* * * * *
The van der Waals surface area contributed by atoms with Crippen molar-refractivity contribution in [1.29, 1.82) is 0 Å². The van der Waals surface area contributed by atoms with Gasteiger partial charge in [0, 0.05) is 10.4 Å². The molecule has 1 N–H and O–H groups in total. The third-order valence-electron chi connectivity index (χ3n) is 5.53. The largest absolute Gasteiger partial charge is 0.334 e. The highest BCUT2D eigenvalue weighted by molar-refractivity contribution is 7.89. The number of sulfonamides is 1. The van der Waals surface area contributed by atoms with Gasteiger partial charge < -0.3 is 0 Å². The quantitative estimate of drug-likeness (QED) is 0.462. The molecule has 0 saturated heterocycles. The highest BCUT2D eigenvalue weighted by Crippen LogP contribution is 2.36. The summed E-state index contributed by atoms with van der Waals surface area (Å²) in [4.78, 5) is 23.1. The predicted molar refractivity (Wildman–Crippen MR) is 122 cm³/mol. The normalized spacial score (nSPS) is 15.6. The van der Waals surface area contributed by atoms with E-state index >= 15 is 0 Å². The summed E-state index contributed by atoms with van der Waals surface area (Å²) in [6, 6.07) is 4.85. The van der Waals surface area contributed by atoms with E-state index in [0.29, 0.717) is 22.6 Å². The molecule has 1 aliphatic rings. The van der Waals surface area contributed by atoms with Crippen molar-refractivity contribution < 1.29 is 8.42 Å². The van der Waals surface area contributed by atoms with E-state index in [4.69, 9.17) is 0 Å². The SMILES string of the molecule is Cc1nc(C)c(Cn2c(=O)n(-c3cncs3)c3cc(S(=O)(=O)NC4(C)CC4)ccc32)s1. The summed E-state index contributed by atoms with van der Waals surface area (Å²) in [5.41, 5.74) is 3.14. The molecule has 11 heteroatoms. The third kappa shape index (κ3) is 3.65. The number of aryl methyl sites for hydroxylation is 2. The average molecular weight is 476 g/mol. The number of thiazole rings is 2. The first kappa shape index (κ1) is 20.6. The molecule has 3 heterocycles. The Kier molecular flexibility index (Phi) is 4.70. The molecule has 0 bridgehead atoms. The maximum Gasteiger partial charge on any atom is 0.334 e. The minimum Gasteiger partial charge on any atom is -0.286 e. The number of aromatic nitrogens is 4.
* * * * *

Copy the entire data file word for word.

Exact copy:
The van der Waals surface area contributed by atoms with Crippen molar-refractivity contribution in [1.29, 1.82) is 0 Å². The van der Waals surface area contributed by atoms with Gasteiger partial charge in [0, 0.05) is 10.4 Å². The molecule has 1 N–H and O–H groups in total. The third-order valence-electron chi connectivity index (χ3n) is 5.53. The largest absolute Gasteiger partial charge is 0.334 e. The highest BCUT2D eigenvalue weighted by molar-refractivity contribution is 7.89. The number of sulfonamides is 1. The van der Waals surface area contributed by atoms with Gasteiger partial charge < -0.3 is 0 Å². The quantitative estimate of drug-likeness (QED) is 0.462. The molecule has 0 saturated heterocycles. The highest BCUT2D eigenvalue weighted by Crippen LogP contribution is 2.36. The summed E-state index contributed by atoms with van der Waals surface area (Å²) in [4.78, 5) is 23.1. The predicted molar refractivity (Wildman–Crippen MR) is 122 cm³/mol. The normalized spacial score (nSPS) is 15.6. The van der Waals surface area contributed by atoms with E-state index >= 15 is 0 Å². The summed E-state index contributed by atoms with van der Waals surface area (Å²) in [6, 6.07) is 4.85. The van der Waals surface area contributed by atoms with E-state index in [0.29, 0.717) is 22.6 Å². The molecule has 1 aliphatic rings. The van der Waals surface area contributed by atoms with Crippen molar-refractivity contribution < 1.29 is 8.42 Å². The van der Waals surface area contributed by atoms with E-state index in [4.69, 9.17) is 0 Å². The SMILES string of the molecule is Cc1nc(C)c(Cn2c(=O)n(-c3cncs3)c3cc(S(=O)(=O)NC4(C)CC4)ccc32)s1. The summed E-state index contributed by atoms with van der Waals surface area (Å²) in [5.41, 5.74) is 3.14. The molecule has 11 heteroatoms. The third kappa shape index (κ3) is 3.65. The number of aryl methyl sites for hydroxylation is 2. The average molecular weight is 476 g/mol. The number of thiazole rings is 2. The first kappa shape index (κ1) is 20.6. The molecule has 3 heterocycles. The Kier molecular flexibility index (Phi) is 4.70. The molecule has 0 bridgehead atoms. The maximum Gasteiger partial charge on any atom is 0.334 e. The minimum Gasteiger partial charge on any atom is -0.286 e. The number of aromatic nitrogens is 4.